Article by Southern Cross University Business lecturer and researcher David Noble
The subject of ethical money management has again come into focus in recent months thanks to damning headline after headline coming out of the Royal Commission into the banking and financial sector.
The fact that so many senior financial executives have been grilled so deeply about their practices, and have provided so few acceptable responses, suggests an endemic problem across the entire sector. Too often their pat response along the lines of “We didn’t realise it breached the law” or “We have changed our procedures” provides little comfort to the thousands of customers who have been exploited by a powerful and protected sector of our business community.
Most modern companies, and particularly regulated companies in such sectors as financial services, have operating protocols that are intended to guide their interactions with clients, regulatory authorities, and other businesses. What has become evident at the Royal Commission is that not only operating protocols but the very principles upon which we expect one another to behave have been abandoned.
One of the recurring themes from the Royal Commission seems to be related to the payment of commissions to incentivise behaviour. In too many cases, it seems that ethical standards have been jettisoned in the pursuit of the mighty dollar.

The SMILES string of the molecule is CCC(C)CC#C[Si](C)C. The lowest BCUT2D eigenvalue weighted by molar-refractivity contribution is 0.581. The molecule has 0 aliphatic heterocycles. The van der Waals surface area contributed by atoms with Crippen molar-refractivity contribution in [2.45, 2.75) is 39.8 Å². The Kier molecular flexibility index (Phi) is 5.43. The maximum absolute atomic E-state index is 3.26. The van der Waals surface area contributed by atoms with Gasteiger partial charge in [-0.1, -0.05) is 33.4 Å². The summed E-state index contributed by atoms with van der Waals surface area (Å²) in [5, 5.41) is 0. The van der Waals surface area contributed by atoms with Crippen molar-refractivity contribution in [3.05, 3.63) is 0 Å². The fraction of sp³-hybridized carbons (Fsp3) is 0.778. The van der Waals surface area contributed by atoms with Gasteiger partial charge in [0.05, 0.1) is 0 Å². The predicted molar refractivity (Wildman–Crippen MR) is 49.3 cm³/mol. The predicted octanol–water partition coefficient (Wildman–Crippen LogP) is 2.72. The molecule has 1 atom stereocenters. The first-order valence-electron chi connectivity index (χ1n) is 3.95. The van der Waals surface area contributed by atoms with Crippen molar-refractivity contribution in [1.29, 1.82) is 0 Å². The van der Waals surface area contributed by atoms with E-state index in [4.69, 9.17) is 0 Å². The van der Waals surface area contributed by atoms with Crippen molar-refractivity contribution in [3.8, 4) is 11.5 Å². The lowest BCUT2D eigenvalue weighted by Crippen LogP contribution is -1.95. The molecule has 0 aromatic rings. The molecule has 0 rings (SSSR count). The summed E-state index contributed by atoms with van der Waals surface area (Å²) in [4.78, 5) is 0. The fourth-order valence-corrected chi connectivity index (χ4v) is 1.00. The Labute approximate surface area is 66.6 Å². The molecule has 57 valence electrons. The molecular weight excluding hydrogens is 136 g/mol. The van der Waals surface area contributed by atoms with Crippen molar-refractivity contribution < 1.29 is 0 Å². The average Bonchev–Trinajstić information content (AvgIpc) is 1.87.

Now, I’m not against financial incentives to motivate employees; but too often too little thought goes into accounting for the downstream consequences of such a system. Incentive systems themselves aren’t the problem in the financial sector, but they are part of the problem. Incentives need to be carefully designed to meet all the corporate responsibilities under which the organisation operates; be fair to the employee (in other words, doesn’t place them under undue pressure); and treat the customer with respect and dignity.
I encourage employers to ask a few important questions as they design an incentives system, such as: how could this system be ’gamed‘ by the employee; if the employee doesn’t achieve a commission in any one month, is the wage they receive liveable; if the wage isn’t liveable, what pressures might that place on the employee to engage in corrupt practices; and is this the best way of operating for my business, the employee, and the customer? If these important questions are addressed, then you are well on the way to operating an ethical incentive system.
This article originally appeared in the Business Insight section of the Gold Coast Bulletin newspaper on 29/09/2018 and is for general information purposes only.
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